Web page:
It’s not just passengers who are at risk, loco pilots and other staff also are

It was just a trial run but vandals hurled a stone and made a gaping hole in the window of a coach of the brand new double-decker train, scheduled to run between Bangalore and Chennai, on Friday. No one was injured, fortunately.

Regulars know the hazards of keeping train windows open and South Western Railway (SWR) officials are finding themselves at their wits’ end. Rules under Section 145 (B) and 147 of the Railways Act, 1989 mention a mere Rs. 500 penalty if the stone pelting does not result in injury or death. “The process of arresting the offenders and presenting them before the court is lengthy, a Railway Protection Force (RPF) official, told The Hindu.

“Sometimes, offenders are let off by the court because they are poor or minors.”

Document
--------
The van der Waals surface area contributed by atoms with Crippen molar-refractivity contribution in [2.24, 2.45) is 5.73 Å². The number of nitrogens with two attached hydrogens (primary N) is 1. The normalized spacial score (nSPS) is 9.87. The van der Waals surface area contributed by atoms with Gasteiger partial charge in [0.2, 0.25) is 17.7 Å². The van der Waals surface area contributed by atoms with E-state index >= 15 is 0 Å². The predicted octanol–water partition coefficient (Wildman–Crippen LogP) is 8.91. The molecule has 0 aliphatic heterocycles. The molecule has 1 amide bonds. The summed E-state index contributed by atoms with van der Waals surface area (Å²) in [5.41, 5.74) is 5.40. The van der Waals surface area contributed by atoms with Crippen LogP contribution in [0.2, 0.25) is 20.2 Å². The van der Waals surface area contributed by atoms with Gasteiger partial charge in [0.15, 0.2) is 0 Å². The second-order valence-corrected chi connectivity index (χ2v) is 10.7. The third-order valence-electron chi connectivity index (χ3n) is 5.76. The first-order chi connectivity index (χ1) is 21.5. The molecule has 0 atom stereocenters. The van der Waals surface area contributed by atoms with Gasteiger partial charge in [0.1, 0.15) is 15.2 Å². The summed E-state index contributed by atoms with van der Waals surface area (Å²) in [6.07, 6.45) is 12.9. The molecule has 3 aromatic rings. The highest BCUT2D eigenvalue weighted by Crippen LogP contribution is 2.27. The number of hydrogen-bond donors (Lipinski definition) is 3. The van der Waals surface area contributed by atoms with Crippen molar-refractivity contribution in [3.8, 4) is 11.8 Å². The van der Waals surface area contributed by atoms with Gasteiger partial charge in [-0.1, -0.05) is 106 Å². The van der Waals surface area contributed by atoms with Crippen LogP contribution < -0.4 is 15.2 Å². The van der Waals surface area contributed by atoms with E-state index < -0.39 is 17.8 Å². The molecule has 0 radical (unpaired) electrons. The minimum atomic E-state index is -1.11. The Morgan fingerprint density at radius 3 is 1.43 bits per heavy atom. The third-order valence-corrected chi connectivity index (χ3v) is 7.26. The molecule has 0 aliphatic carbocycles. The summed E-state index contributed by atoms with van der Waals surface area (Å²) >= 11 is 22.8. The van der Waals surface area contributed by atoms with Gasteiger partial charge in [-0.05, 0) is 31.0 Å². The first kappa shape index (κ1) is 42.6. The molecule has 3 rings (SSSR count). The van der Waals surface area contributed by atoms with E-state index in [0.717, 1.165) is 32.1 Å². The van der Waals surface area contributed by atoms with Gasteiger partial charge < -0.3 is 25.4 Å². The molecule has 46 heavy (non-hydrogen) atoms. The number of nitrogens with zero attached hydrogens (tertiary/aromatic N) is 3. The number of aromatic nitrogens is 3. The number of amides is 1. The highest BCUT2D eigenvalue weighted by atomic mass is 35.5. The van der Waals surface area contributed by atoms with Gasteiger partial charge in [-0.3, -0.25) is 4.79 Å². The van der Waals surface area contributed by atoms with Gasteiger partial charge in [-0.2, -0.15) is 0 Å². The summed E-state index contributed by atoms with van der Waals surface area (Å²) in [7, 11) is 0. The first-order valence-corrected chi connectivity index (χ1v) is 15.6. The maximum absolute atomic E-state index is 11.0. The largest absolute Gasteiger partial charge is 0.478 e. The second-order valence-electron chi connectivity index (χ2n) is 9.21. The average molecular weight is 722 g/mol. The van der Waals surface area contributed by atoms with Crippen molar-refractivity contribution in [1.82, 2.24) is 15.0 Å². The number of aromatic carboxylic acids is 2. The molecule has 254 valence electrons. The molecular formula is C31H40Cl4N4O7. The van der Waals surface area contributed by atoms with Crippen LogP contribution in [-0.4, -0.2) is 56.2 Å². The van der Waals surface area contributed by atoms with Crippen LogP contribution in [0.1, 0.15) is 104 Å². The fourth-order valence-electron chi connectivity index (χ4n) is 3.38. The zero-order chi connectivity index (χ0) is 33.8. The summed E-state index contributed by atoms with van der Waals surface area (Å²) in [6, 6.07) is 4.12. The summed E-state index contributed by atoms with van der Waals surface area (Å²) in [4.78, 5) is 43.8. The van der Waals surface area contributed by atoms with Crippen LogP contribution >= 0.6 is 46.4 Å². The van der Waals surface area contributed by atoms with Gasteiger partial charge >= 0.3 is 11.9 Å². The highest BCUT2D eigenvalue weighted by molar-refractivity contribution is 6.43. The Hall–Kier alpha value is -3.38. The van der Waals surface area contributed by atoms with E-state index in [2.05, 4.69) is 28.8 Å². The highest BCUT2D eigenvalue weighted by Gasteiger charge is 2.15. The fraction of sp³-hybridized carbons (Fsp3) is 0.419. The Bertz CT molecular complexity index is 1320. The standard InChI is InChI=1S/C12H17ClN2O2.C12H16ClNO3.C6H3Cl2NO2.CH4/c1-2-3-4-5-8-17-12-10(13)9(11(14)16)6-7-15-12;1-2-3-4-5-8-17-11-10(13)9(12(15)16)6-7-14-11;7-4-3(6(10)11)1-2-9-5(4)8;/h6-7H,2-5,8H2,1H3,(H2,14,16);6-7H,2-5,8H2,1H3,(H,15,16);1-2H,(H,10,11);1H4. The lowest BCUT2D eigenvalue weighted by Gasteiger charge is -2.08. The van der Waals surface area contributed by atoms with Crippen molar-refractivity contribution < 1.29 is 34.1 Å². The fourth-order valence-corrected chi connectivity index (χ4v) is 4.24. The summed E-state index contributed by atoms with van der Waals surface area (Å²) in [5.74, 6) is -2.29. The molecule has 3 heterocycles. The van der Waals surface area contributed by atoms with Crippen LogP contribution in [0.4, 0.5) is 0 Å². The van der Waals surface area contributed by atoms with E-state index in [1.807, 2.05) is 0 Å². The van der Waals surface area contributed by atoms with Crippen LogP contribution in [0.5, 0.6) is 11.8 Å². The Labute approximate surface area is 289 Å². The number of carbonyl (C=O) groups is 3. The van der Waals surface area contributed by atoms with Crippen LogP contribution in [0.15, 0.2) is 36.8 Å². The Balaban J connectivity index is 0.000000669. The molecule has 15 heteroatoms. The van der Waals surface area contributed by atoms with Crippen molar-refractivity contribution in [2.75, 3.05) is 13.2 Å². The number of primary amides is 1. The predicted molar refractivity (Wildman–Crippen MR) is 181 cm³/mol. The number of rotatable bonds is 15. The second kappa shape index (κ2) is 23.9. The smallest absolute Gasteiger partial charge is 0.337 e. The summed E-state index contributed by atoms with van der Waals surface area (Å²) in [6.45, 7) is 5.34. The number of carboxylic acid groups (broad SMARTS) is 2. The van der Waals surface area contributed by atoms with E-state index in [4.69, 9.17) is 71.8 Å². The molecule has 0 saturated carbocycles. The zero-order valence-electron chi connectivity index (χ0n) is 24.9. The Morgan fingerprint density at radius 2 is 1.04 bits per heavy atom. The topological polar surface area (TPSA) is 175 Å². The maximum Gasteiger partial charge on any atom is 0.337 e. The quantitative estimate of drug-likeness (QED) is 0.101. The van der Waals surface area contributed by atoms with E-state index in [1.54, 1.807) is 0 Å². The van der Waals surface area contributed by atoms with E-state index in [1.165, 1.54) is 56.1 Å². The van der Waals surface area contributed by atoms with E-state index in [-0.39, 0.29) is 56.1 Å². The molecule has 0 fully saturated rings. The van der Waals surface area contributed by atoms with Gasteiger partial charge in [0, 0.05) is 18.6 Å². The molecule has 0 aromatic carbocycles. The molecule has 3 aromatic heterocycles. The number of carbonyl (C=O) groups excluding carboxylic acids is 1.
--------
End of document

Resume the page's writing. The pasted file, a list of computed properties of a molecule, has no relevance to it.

The 4.5-km stretch between Hebbal and Banaswadi has seen any number of stone-throwing vandals but only four have been prosecuted in the last two months. And only 13 have been prosecuted in the city over the last one year. The instances are also common in Nayandahalli area and the stretch between Malleswaram and Sriramapura.

A frequent traveller to Mysore said passengers routinely pull down the metal shutters every time the train passes through Nayandahalli and Kengeri.

RPF inspector C.S. Chengappa said, “Most of the offenders are minors, whom we counsel in their parents’ presence. In the last couple of months, we caught four adults and prosecuted them.” He added that instances of such vandalism had been on the rise in recent times.

According to Sandeep Mehra, Additional Division Railway Manager, SWR, stone throwing not only injures passengers — some of them severely — but also loco pilots and other railway staff.

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